World Maritime Day - Investment in new ships on the Australian coastal trades could make a significant contribution to carbon emission reduction as well as enabling Australia to cope with the tripling of the national freight task by 2050.
As maritime workers celebrated World Maritime Day’s theme of Shipping and Climate Change by marching to the National Maritime Museum, they emphasised that new ships would bring even greater energy efficiency and CO2 reductions to the national freight industry.
“With a package of incentives to revitalise shipping being considered by Government, shipping’s record as a more modest carbon emitter is a compelling reason for new incentives for investment in new ships”, said Mick Doleman, assistant national secretary of the Maritime Union of Australia.
“Shipping is universally accepted as having the lowest energy and emissions intensity of any of the freight transport modes. It accounts for more than 20 per cent of the freight task but only 4 per cent of emissions.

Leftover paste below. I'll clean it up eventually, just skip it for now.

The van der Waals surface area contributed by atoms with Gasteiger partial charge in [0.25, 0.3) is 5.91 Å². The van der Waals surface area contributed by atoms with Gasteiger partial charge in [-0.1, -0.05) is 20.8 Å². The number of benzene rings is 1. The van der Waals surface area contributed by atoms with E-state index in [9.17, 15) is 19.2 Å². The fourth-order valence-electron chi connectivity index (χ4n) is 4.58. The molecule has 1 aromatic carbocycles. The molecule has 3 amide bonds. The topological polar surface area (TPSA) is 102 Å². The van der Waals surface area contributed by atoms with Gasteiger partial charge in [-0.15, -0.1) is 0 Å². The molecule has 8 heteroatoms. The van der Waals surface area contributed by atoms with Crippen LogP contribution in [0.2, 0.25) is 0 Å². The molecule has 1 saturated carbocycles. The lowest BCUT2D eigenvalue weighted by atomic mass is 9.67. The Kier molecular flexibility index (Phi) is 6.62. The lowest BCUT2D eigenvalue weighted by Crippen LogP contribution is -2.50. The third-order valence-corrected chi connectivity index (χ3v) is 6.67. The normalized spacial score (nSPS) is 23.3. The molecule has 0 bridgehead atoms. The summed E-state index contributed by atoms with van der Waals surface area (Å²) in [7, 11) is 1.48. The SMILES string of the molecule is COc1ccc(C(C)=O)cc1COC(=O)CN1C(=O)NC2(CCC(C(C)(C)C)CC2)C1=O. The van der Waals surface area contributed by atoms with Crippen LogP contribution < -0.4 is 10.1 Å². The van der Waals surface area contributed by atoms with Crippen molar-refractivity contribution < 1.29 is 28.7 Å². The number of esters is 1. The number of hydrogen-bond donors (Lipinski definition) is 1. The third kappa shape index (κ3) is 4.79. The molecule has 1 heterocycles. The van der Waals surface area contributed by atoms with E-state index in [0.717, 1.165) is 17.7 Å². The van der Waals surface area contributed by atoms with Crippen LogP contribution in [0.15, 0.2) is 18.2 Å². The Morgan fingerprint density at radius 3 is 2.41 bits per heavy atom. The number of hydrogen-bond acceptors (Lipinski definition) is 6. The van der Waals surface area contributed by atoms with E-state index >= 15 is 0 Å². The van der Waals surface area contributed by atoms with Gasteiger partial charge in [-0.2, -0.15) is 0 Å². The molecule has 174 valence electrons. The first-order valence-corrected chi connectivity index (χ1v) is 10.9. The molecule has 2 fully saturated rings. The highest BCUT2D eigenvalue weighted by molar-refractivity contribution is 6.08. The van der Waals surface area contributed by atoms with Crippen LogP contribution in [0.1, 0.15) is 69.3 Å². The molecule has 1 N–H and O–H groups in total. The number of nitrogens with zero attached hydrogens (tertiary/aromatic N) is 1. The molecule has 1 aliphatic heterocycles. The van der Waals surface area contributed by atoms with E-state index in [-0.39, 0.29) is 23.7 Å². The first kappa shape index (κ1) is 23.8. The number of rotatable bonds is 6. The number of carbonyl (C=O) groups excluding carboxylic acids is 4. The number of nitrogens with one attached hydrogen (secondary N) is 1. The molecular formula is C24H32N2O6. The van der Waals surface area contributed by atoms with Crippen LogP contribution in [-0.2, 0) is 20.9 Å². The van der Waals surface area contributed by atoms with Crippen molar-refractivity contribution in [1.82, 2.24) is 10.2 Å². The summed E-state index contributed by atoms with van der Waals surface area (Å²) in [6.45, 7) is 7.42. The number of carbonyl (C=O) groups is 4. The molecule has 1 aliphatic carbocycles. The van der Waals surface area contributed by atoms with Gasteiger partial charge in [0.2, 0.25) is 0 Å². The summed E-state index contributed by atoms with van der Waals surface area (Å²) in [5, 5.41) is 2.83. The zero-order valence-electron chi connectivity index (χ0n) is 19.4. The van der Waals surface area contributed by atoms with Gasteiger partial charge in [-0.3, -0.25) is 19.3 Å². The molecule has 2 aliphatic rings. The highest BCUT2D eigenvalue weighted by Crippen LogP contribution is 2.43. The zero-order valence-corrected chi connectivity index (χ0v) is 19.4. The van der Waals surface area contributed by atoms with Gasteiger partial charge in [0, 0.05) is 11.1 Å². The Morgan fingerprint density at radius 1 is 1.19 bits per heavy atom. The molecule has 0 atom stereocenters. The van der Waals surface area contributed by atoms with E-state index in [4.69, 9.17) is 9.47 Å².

“There will be an opportunity for all freight modes to increase their market share, even with an emissions trading scheme, but it is predicted there will be some shift in modal share to rail and sea as a result of carbon pollution abatement measures.
“The potential for emissions reductions has been severely hampered by our ageing fleet, care of the neglect by the previous government, but there is a chance now to move with the international mood for a progressive reduction in carbon emissions through shipping.
“The International Maritime Organisation (IMO) believes there is range of technologies available that could reduce the emissions from new ships, per tonne/mile, by 15 to 25 per cent, depending on the ship type and size.
“We’re watching the progress of the IMO as it looks to regulate shipping at the global level to contribute to the deceleration of climate change, including an Energy Efficiency Design Index for new ships and a Ship Energy Management Plan for all ships.
Mr Doleman also recognised the sacrifice of seafarers and merchant mariners during wartime conflicts involving Australia, particularly during World War 2.
“The merchant marine were an integral part of the Australian navy and defence forces. I think sometimes they were taken for granted,but they never failed their country and many paid the ultimate sacrifice”, he said.
Media Contact: Mick Doleman 0418 391528